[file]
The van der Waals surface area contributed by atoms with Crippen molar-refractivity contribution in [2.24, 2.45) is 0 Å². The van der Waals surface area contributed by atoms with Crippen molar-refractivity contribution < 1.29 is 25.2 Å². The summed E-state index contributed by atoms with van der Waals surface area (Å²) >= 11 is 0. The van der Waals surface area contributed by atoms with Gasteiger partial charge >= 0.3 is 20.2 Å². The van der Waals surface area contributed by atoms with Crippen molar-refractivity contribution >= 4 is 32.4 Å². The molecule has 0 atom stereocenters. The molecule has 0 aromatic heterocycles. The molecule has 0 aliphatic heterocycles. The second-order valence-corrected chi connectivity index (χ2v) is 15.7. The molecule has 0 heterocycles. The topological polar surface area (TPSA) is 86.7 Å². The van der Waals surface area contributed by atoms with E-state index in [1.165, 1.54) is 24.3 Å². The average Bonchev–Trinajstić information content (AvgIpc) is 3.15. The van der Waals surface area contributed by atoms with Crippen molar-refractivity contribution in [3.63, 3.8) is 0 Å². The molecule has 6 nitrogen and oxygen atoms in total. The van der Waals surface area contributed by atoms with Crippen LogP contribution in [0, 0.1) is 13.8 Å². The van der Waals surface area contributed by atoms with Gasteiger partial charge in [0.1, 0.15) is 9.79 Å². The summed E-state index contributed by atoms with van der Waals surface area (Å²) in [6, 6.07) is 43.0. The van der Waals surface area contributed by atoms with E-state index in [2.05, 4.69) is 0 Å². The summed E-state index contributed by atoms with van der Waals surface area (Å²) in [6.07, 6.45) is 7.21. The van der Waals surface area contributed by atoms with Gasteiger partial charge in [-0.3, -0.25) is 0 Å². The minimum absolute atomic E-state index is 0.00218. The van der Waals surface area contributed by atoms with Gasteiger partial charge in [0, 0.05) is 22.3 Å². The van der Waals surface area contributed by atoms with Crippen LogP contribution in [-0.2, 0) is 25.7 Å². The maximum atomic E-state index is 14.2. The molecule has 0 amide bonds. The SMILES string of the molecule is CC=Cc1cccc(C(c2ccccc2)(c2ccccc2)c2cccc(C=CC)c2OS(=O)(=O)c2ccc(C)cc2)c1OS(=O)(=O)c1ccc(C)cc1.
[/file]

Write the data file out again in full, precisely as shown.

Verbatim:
The van der Waals surface area contributed by atoms with Crippen molar-refractivity contribution in [2.24, 2.45) is 0 Å². The van der Waals surface area contributed by atoms with Crippen molar-refractivity contribution < 1.29 is 25.2 Å². The summed E-state index contributed by atoms with van der Waals surface area (Å²) >= 11 is 0. The van der Waals surface area contributed by atoms with Gasteiger partial charge >= 0.3 is 20.2 Å². The van der Waals surface area contributed by atoms with Crippen molar-refractivity contribution >= 4 is 32.4 Å². The molecule has 0 atom stereocenters. The molecule has 0 aromatic heterocycles. The molecule has 0 aliphatic heterocycles. The second-order valence-corrected chi connectivity index (χ2v) is 15.7. The molecule has 0 heterocycles. The topological polar surface area (TPSA) is 86.7 Å². The van der Waals surface area contributed by atoms with E-state index in [1.165, 1.54) is 24.3 Å². The average Bonchev–Trinajstić information content (AvgIpc) is 3.15. The van der Waals surface area contributed by atoms with Crippen molar-refractivity contribution in [3.63, 3.8) is 0 Å². The molecule has 6 nitrogen and oxygen atoms in total. The van der Waals surface area contributed by atoms with Crippen LogP contribution in [0, 0.1) is 13.8 Å². The van der Waals surface area contributed by atoms with Gasteiger partial charge in [0.1, 0.15) is 9.79 Å². The summed E-state index contributed by atoms with van der Waals surface area (Å²) in [6, 6.07) is 43.0. The van der Waals surface area contributed by atoms with E-state index in [2.05, 4.69) is 0 Å². The summed E-state index contributed by atoms with van der Waals surface area (Å²) in [6.07, 6.45) is 7.21. The van der Waals surface area contributed by atoms with Gasteiger partial charge in [-0.3, -0.25) is 0 Å². The minimum absolute atomic E-state index is 0.00218. The van der Waals surface area contributed by atoms with Gasteiger partial charge in [0, 0.05) is 22.3 Å². The van der Waals surface area contributed by atoms with Crippen LogP contribution in [-0.2, 0) is 25.7 Å². The maximum atomic E-state index is 14.2. The molecule has 0 amide bonds. The SMILES string of the molecule is CC=Cc1cccc(C(c2ccccc2)(c2ccccc2)c2cccc(C=CC)c2OS(=O)(=O)c2ccc(C)cc2)c1OS(=O)(=O)c1ccc(C)cc1.